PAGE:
After recently using the Ruby-based s3sync tools to handle backups to Amazon’s S3 service, it seemed a good time to give the Ruby programming language a fair shake and see what all the hubbub was about. I had a little exposure to Ruby a couple years ago using a book tutorial to create a blog in Ruby on Rails, but didn’t really learn much about the language itself in that process. And having recently discovered The Dev Show podcast on the 5by5 network, it’s also possible their extreme Ruby bias started rubbing off on me!
Speaking of which, has anyone else noticed that all Ruby podcasters and screencasters sound like they’ve been neutered and reprogrammed by aliens to be void of all but the most mildly pleasant Xanax-laced emotions? Very even keel and NPR-sounding, as you drift… off… into… Roooooooby…..
It always helps to have a real application when learning something like a new programming language, and having recently completed an upgrade to my Perl Module for the QRZ Callbook API, it seemed that porting it to a Ruby Gem might be the perfect goal. Armed with “The Ruby Cookbook” and “The Ruby Programming Language” in my Safari Books account, and some free time during the holidays, I began.
The first problem encountered was trying to use Ruby on Debian, the epitome of stability in my opinion, and my server environment of choice for that very reason. The Ruby package for Debian had already been installed on the system in order to use s3sync. But when trying to do something as simple as listing the remote Ruby Gems, it produced a fairly cryptic error. Researching the error eventually led to this post from one of the Debian package maintainers. The reputation of Ruby’s instability was immediately showing itself.
Compiling Ruby from source seemed the only realistic way to move on. I installed the latest version, 1.9.2. It seemed like a good idea at this point to make sure s3sync and s3cmd were still working, only now they were producing fatal errors. Research confirmed that the s3sync tools simply do not work with Ruby version 1.9.2. So I installed Ruby version 1.8.7 from source instead, and thought very seriously about abandoning the project.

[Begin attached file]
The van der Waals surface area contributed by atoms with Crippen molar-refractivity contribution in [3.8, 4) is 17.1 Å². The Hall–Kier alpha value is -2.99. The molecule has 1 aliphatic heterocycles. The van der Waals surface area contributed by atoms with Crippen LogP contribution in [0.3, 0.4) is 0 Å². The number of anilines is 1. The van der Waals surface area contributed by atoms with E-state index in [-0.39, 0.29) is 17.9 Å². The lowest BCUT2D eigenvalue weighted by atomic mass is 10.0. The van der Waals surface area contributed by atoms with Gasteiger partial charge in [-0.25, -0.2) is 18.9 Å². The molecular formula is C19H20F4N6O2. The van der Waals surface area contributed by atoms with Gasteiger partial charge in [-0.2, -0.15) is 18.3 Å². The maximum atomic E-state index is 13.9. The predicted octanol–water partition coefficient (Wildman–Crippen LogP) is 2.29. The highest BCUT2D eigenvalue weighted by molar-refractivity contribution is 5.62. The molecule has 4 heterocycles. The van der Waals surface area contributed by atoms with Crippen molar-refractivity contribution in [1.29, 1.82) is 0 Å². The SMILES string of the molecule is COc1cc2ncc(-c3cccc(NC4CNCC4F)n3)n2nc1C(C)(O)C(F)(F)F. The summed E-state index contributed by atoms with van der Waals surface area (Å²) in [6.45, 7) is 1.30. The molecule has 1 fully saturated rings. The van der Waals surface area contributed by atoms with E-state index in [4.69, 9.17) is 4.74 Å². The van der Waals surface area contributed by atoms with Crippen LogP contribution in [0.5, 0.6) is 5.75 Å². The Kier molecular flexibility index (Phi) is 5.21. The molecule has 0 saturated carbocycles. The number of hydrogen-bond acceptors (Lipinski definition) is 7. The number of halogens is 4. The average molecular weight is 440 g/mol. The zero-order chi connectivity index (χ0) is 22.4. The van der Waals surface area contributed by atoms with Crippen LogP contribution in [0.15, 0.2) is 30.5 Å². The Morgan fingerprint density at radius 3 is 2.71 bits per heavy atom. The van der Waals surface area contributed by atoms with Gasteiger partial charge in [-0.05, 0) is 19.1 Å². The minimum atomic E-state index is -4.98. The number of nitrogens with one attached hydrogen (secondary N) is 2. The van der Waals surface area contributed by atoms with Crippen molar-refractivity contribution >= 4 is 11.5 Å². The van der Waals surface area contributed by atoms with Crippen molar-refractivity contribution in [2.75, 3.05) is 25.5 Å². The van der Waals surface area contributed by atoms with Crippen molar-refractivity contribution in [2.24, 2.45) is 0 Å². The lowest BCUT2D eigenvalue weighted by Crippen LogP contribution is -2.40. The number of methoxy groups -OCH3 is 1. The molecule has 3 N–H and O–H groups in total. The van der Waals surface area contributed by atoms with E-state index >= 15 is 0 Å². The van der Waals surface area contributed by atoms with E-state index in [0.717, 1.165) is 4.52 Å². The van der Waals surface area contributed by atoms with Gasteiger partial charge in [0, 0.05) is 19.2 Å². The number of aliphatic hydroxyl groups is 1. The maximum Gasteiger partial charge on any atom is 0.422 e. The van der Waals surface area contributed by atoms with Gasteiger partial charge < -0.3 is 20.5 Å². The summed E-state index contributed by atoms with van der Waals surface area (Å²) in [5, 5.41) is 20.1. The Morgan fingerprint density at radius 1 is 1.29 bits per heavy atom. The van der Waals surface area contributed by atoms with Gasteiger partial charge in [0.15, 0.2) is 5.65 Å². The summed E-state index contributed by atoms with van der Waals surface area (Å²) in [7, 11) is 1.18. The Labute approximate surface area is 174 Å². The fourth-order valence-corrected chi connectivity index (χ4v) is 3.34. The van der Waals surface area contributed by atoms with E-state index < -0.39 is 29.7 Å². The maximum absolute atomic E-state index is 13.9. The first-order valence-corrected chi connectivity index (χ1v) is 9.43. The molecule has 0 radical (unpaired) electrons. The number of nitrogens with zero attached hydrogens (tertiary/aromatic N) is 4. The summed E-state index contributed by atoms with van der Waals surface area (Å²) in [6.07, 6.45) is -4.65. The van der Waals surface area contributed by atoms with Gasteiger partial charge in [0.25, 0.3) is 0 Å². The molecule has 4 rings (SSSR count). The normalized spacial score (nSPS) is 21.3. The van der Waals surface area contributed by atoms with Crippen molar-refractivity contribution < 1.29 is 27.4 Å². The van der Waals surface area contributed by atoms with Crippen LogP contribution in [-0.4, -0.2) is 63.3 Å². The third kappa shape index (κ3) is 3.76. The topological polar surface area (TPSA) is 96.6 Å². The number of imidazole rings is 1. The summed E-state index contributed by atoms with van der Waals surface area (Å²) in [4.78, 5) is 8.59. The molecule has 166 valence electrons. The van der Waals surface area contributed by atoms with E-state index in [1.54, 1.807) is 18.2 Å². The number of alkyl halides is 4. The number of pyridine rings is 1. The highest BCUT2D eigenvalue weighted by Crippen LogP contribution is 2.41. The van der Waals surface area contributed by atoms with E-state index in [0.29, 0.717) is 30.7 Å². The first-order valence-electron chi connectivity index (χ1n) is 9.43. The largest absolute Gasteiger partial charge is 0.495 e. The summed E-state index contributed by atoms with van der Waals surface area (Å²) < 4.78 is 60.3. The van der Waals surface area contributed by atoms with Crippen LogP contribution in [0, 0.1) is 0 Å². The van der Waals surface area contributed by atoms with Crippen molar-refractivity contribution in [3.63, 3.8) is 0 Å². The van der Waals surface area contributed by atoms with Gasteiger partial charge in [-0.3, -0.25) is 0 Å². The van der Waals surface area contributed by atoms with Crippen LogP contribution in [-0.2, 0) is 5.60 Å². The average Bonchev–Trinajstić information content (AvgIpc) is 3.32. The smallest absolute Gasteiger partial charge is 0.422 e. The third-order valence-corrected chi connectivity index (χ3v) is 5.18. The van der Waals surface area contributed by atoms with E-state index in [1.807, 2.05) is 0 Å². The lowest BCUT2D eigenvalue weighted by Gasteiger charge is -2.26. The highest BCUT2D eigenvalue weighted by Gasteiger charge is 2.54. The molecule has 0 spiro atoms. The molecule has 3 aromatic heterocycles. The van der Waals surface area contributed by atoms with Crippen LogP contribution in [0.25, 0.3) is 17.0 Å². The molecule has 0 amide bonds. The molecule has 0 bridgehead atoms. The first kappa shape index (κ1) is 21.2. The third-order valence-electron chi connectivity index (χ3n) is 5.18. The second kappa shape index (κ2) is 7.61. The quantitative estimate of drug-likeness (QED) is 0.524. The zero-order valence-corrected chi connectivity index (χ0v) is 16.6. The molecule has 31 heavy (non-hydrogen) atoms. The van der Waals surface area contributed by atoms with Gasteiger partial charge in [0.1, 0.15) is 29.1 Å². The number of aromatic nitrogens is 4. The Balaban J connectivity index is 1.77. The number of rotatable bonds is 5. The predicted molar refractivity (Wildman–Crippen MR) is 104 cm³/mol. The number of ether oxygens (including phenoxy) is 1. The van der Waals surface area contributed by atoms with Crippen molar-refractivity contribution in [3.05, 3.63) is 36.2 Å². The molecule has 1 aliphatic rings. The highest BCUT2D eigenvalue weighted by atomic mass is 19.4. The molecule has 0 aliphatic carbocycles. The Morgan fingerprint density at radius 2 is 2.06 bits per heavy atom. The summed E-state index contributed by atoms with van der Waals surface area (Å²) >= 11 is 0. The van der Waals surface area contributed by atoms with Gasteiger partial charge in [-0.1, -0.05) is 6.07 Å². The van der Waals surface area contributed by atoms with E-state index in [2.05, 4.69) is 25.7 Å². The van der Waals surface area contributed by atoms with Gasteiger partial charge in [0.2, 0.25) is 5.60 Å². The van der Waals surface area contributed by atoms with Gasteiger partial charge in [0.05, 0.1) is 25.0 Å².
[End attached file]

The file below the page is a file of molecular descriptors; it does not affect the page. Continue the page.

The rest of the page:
Eventually I did finish and publish my new Ruby Gem and felt a little less behind the programming curve afterward. (Read: keeping up with the youngstahs) I do like the language a lot – it feels like you can accomplish many things in fewer lines than other languages, and that the code is very clean and legible. And it does seem that there’s something just plain fun about it, similar to the way OS X feels good in a can’t-necessarily-put-your-finger-on-it way. And RVM (Ruby Version Manager) appears to be a slick (and fun) way to manage an otherwise unstable version environment.
Fluency in both Perl and jQuery seemed helpful since most concepts in Perl translate fairly well to Ruby – such as the array and control structures – and the endlessly chained object oriented methods feel a lot like jQuery.
Time and energy-allowing, I’ll probably take a more serious pass at Rails; I have an application in mind. I abandoned Rails the first time when it became clear that incorporating it into our Apache-based server environment at work wasn’t realistic. This time the approach will be with an application that’s more standalone in nature. And after learning about Passenger, I have at least some confidence that maybe Rails and Apache can co-exist better than used to be the case – and it might not even be slow! We shall see…